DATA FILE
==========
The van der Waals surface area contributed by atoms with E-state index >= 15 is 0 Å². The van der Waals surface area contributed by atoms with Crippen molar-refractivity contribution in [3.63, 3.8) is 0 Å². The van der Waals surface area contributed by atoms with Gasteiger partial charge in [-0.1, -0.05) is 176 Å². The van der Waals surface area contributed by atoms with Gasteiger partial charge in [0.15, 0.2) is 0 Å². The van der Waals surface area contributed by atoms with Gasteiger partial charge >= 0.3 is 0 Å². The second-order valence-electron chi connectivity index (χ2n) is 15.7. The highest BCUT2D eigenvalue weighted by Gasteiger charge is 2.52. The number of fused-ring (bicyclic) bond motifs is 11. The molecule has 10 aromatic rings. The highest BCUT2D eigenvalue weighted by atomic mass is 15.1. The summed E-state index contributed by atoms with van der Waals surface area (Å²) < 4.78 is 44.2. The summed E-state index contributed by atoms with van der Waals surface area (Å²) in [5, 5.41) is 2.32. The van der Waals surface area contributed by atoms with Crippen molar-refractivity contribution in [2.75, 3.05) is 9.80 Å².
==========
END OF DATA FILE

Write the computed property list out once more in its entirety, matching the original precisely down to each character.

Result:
The van der Waals surface area contributed by atoms with E-state index >= 15 is 0 Å². The van der Waals surface area contributed by atoms with Crippen molar-refractivity contribution in [3.63, 3.8) is 0 Å². The van der Waals surface area contributed by atoms with Gasteiger partial charge in [-0.1, -0.05) is 176 Å². The van der Waals surface area contributed by atoms with Gasteiger partial charge in [0.15, 0.2) is 0 Å². The van der Waals surface area contributed by atoms with Gasteiger partial charge >= 0.3 is 0 Å². The second-order valence-electron chi connectivity index (χ2n) is 15.7. The highest BCUT2D eigenvalue weighted by Gasteiger charge is 2.52. The number of fused-ring (bicyclic) bond motifs is 11. The molecule has 10 aromatic rings. The highest BCUT2D eigenvalue weighted by atomic mass is 15.1. The summed E-state index contributed by atoms with van der Waals surface area (Å²) < 4.78 is 44.2. The summed E-state index contributed by atoms with van der Waals surface area (Å²) in [5, 5.41) is 2.32. The van der Waals surface area contributed by atoms with Crippen molar-refractivity contribution in [2.75, 3.05) is 9.80 Å².